Although the single-line stanzas chart an empowering narrative, the rest of the poem moves through the speaker’s experiences and identities in a nonlinear fashion, traversing high and low points—not unlike a piece of music well-rounded with crescendos and diminuendos. Sure, there is a “dream deferred,” but this speaker also demonstrates inner strength, later manifested externally in her ability to “stand up to a 6 foot 2 violent patient”; she is, moreover, a “woman-loving-woman” who is “also married to a man.” The speaker defies binary and other rigid stereotypes, offering the fact that she’s a “Salt-N-Peppa fan” in the same stanza as her declaration that she doesn’t want to travel to Israel or Palestine without first learning their languages. Such a wide field allows for a symphonic understanding, and returning to the “You bring out” structure after so many turns has the same effect here as a chorus or motif repeated in a song.

That the poem’s movement feels musical is no surprise: The poet is a flautist and often combines poetry and music in her performances. Johnson may be “emerging” as a poet, but she is already established in many other identities and practices that enrich her writing: musician, doctor, and parent, among others. One of the great things about discovering art by people who have built lives, careers, families, and other interests before (or while) turning to writing is also discovering the myriad ways their work is fed by these real-life experiences. Reading Yeva Johnson’s poem brings out the curiosity in me. I can’t wait to see what else she produces.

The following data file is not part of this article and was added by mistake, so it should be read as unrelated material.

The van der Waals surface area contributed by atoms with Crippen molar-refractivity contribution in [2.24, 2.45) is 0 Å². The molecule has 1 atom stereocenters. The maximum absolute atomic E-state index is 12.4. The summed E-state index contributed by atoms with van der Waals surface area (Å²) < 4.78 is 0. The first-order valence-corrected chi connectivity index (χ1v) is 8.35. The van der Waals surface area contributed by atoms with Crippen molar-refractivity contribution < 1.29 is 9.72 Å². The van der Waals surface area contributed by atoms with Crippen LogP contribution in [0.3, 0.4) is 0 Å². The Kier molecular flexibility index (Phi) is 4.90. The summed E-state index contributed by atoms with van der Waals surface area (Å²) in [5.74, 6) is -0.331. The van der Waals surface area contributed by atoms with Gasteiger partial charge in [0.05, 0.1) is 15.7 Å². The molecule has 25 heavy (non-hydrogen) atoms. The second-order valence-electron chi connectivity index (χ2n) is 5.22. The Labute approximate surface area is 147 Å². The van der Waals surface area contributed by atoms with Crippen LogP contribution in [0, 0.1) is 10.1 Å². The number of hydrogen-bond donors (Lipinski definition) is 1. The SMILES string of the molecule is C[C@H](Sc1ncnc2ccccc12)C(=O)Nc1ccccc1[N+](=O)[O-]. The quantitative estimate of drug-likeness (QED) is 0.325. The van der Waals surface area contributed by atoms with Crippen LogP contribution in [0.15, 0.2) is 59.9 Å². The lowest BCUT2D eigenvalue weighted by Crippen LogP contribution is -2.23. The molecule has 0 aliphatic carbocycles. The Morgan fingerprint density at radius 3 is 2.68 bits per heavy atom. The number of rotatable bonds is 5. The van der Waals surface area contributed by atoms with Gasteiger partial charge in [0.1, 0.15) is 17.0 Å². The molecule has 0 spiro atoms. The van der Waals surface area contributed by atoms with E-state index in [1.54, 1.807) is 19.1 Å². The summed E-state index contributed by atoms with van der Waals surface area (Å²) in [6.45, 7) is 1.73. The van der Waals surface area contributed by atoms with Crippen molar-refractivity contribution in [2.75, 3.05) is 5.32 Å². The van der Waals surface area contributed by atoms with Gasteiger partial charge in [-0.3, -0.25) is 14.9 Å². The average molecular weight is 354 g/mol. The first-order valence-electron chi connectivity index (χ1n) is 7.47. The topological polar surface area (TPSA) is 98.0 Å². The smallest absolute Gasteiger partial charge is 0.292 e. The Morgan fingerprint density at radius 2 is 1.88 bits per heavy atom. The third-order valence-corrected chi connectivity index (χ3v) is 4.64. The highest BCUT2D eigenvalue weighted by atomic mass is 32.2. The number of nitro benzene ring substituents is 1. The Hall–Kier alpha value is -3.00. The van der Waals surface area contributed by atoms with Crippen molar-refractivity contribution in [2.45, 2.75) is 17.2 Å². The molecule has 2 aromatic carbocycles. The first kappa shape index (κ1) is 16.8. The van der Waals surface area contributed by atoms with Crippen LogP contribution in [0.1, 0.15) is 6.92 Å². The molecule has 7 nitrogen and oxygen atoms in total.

Amanda Moore‘s debut collection of poems, Requeening, was selected for the National Poetry Series and will be published by HarperCollins/Ecco in October 2021. Her work has appeared in journals and anthologies including ZYZZYVA, Cream City Review, and Best New Poets, and she is the recipient of writing awards from The Writing Salon, Brush Creek Arts Foundation, and The Saltonstall Foundation for the Arts. Currently a Brown Handler Resident at the San Francisco Friends of the Public Library, Amanda is a high school teacher and Marin Poetry Center Board member, and she lives by the beach in the Outer Sunset neighborhood of San Francisco with her husband and daughter. Author photo credit: Clementine Nelson.